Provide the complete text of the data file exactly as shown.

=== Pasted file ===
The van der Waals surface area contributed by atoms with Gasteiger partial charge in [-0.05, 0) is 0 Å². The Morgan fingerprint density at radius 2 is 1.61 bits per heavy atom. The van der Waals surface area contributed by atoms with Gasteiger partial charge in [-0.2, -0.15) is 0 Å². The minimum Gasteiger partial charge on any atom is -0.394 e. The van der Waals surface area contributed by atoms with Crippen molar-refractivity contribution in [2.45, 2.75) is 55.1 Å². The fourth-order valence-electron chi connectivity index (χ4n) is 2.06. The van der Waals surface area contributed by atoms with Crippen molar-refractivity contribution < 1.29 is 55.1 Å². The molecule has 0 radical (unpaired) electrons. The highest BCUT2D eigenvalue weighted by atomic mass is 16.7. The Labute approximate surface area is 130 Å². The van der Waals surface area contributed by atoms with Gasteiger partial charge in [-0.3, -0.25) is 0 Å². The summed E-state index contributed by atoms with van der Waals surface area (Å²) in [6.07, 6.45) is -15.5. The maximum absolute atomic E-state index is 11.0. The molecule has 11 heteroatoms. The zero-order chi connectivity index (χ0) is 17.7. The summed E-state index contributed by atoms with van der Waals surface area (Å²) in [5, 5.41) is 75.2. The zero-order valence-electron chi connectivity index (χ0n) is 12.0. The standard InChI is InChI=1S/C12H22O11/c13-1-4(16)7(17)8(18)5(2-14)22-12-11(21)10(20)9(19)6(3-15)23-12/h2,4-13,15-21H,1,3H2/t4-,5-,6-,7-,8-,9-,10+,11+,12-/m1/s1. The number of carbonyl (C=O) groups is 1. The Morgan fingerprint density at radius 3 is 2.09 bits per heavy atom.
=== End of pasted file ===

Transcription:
The van der Waals surface area contributed by atoms with Gasteiger partial charge in [-0.05, 0) is 0 Å². The Morgan fingerprint density at radius 2 is 1.61 bits per heavy atom. The van der Waals surface area contributed by atoms with Gasteiger partial charge in [-0.2, -0.15) is 0 Å². The minimum Gasteiger partial charge on any atom is -0.394 e. The van der Waals surface area contributed by atoms with Crippen molar-refractivity contribution in [2.45, 2.75) is 55.1 Å². The fourth-order valence-electron chi connectivity index (χ4n) is 2.06. The van der Waals surface area contributed by atoms with Crippen molar-refractivity contribution < 1.29 is 55.1 Å². The molecule has 0 radical (unpaired) electrons. The highest BCUT2D eigenvalue weighted by atomic mass is 16.7. The Labute approximate surface area is 130 Å². The van der Waals surface area contributed by atoms with Gasteiger partial charge in [-0.3, -0.25) is 0 Å². The summed E-state index contributed by atoms with van der Waals surface area (Å²) in [6.07, 6.45) is -15.5. The maximum absolute atomic E-state index is 11.0. The molecule has 11 heteroatoms. The zero-order chi connectivity index (χ0) is 17.7. The summed E-state index contributed by atoms with van der Waals surface area (Å²) in [5, 5.41) is 75.2. The zero-order valence-electron chi connectivity index (χ0n) is 12.0. The standard InChI is InChI=1S/C12H22O11/c13-1-4(16)7(17)8(18)5(2-14)22-12-11(21)10(20)9(19)6(3-15)23-12/h2,4-13,15-21H,1,3H2/t4-,5-,6-,7-,8-,9-,10+,11+,12-/m1/s1. The number of carbonyl (C=O) groups is 1. The Morgan fingerprint density at radius 3 is 2.09 bits per heavy atom.